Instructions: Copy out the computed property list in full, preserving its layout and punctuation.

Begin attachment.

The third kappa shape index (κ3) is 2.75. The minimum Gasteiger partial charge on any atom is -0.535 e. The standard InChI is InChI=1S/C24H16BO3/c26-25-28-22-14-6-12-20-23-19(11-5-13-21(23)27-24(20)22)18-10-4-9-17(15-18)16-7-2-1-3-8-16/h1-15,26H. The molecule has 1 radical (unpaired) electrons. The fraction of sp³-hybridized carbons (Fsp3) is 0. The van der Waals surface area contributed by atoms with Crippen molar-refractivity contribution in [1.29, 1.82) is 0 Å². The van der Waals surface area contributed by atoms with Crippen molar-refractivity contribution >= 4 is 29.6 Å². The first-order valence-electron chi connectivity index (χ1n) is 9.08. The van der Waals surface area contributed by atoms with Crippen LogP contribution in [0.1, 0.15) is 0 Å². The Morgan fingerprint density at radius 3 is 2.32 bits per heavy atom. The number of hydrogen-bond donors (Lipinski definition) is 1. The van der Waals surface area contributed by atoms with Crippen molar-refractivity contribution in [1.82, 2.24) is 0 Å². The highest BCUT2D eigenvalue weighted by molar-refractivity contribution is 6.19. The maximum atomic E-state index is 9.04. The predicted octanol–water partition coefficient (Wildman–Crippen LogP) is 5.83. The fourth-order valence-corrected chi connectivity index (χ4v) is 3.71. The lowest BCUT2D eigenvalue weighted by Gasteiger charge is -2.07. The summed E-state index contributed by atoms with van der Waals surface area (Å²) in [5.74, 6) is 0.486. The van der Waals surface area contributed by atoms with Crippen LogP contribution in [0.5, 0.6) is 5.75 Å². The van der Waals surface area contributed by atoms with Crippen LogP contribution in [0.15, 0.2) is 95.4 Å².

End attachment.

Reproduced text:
The third kappa shape index (κ3) is 2.75. The minimum Gasteiger partial charge on any atom is -0.535 e. The standard InChI is InChI=1S/C24H16BO3/c26-25-28-22-14-6-12-20-23-19(11-5-13-21(23)27-24(20)22)18-10-4-9-17(15-18)16-7-2-1-3-8-16/h1-15,26H. The molecule has 1 radical (unpaired) electrons. The fraction of sp³-hybridized carbons (Fsp3) is 0. The van der Waals surface area contributed by atoms with Crippen molar-refractivity contribution in [1.29, 1.82) is 0 Å². The van der Waals surface area contributed by atoms with Crippen molar-refractivity contribution >= 4 is 29.6 Å². The first-order valence-electron chi connectivity index (χ1n) is 9.08. The van der Waals surface area contributed by atoms with Crippen LogP contribution in [0.1, 0.15) is 0 Å². The Morgan fingerprint density at radius 3 is 2.32 bits per heavy atom. The number of hydrogen-bond donors (Lipinski definition) is 1. The van der Waals surface area contributed by atoms with Crippen molar-refractivity contribution in [1.82, 2.24) is 0 Å². The highest BCUT2D eigenvalue weighted by molar-refractivity contribution is 6.19. The maximum atomic E-state index is 9.04. The predicted octanol–water partition coefficient (Wildman–Crippen LogP) is 5.83. The fourth-order valence-corrected chi connectivity index (χ4v) is 3.71. The lowest BCUT2D eigenvalue weighted by Gasteiger charge is -2.07. The summed E-state index contributed by atoms with van der Waals surface area (Å²) in [5.74, 6) is 0.486. The van der Waals surface area contributed by atoms with Crippen LogP contribution in [0.5, 0.6) is 5.75 Å². The van der Waals surface area contributed by atoms with Crippen LogP contribution in [0.15, 0.2) is 95.4 Å².